The district parents Saucon Source spoke to also provided examples of racism which they said was experienced by their children while attending Southern Lehigh schools, as well as inaction from district administration. One parent, who is the mother of children of color, described a meeting she had with administrators after complaining of racism experienced by her children in an email interview earlier this week. She said that after she was invited to attend a meeting, “they asked me ‘What do you want us to do?’”
“I think my jaw hit the ground!” the parent recalled. “I told them, ‘I don’t get paid to do your job for you, but I do know that there are thousands of resources available to the district to teach racial tolerance and acceptance of diversity to your students.’”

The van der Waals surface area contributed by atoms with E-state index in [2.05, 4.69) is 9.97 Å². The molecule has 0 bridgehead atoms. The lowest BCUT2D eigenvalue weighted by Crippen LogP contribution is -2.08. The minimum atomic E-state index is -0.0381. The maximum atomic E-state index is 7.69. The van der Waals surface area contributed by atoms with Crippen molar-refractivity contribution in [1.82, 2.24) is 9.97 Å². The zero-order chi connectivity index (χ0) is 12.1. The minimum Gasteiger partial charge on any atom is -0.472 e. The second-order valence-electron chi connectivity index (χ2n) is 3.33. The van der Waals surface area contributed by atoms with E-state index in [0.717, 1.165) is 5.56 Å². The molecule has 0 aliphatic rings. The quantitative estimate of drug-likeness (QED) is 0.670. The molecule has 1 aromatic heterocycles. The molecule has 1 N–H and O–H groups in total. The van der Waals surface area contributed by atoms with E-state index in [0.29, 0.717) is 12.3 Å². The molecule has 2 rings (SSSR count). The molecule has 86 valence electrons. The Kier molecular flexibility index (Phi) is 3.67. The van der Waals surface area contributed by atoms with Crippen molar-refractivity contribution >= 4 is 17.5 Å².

She went on to say that the district’s response was to send all of the black students to a multicultural conference at Lafayette University in Easton. Feeling as though this was an inappropriate and tone-deaf response, she asked, “Why would you send the diverse children to learn about diversity?”
The other parent, who has also had several children attend Southern Lehigh schools, provided Saucon Source with an email sent by Superintendent Kathleen Evison last Friday in which she addressed issues involving and related to racism. She described the email as “(touting) a diversity and inclusion committee that supposedly no longer exists.”
“Unfortunately, some people have deep rooted ideas about different groups of people and they pass it along to their children, and generations become infected with misinformation,” she said. “So many students who go away to college in more diverse areas have an awakening and begin to see things in a different light.”